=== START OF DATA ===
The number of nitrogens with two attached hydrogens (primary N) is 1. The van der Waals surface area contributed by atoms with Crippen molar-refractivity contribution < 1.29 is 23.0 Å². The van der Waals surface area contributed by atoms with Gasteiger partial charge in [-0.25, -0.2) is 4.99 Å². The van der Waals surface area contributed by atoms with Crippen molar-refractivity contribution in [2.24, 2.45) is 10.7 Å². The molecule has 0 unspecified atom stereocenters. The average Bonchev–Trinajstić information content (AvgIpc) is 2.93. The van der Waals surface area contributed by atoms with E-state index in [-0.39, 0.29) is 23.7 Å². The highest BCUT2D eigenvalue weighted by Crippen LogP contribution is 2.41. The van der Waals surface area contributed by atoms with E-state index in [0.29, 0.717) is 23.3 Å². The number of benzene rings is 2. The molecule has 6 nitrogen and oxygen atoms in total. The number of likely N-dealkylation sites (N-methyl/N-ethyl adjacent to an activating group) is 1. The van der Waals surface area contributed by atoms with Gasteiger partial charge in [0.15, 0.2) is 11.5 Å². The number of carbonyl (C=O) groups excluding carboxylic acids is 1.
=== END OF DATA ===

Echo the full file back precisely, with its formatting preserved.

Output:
The number of nitrogens with two attached hydrogens (primary N) is 1. The van der Waals surface area contributed by atoms with Crippen molar-refractivity contribution < 1.29 is 23.0 Å². The van der Waals surface area contributed by atoms with Gasteiger partial charge in [-0.25, -0.2) is 4.99 Å². The van der Waals surface area contributed by atoms with Crippen molar-refractivity contribution in [2.24, 2.45) is 10.7 Å². The molecule has 0 unspecified atom stereocenters. The average Bonchev–Trinajstić information content (AvgIpc) is 2.93. The van der Waals surface area contributed by atoms with E-state index in [-0.39, 0.29) is 23.7 Å². The highest BCUT2D eigenvalue weighted by Crippen LogP contribution is 2.41. The van der Waals surface area contributed by atoms with E-state index in [0.29, 0.717) is 23.3 Å². The number of benzene rings is 2. The molecule has 6 nitrogen and oxygen atoms in total. The number of likely N-dealkylation sites (N-methyl/N-ethyl adjacent to an activating group) is 1. The van der Waals surface area contributed by atoms with Gasteiger partial charge in [0.15, 0.2) is 11.5 Å². The number of carbonyl (C=O) groups excluding carboxylic acids is 1.